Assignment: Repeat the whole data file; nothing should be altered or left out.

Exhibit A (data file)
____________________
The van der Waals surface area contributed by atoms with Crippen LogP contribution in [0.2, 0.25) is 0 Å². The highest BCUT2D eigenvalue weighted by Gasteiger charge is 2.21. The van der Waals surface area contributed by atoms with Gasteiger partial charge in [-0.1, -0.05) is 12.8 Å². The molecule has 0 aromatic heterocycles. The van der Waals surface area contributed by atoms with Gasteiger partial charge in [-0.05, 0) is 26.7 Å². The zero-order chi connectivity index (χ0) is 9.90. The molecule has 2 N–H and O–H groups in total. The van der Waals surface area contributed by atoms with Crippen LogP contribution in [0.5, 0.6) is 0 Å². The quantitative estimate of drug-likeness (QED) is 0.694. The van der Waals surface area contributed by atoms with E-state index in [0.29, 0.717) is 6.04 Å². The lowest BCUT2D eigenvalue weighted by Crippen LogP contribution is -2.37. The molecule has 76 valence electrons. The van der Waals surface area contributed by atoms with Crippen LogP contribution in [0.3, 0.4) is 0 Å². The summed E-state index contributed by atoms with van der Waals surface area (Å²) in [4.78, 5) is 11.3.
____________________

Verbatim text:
The van der Waals surface area contributed by atoms with Crippen LogP contribution in [0.2, 0.25) is 0 Å². The highest BCUT2D eigenvalue weighted by Gasteiger charge is 2.21. The van der Waals surface area contributed by atoms with Gasteiger partial charge in [-0.1, -0.05) is 12.8 Å². The molecule has 0 aromatic heterocycles. The van der Waals surface area contributed by atoms with Gasteiger partial charge in [-0.05, 0) is 26.7 Å². The zero-order chi connectivity index (χ0) is 9.90. The molecule has 2 N–H and O–H groups in total. The van der Waals surface area contributed by atoms with Crippen LogP contribution in [0.5, 0.6) is 0 Å². The quantitative estimate of drug-likeness (QED) is 0.694. The van der Waals surface area contributed by atoms with E-state index in [0.29, 0.717) is 6.04 Å². The lowest BCUT2D eigenvalue weighted by Crippen LogP contribution is -2.37. The molecule has 76 valence electrons. The van der Waals surface area contributed by atoms with Crippen LogP contribution in [0.3, 0.4) is 0 Å². The summed E-state index contributed by atoms with van der Waals surface area (Å²) in [4.78, 5) is 11.3.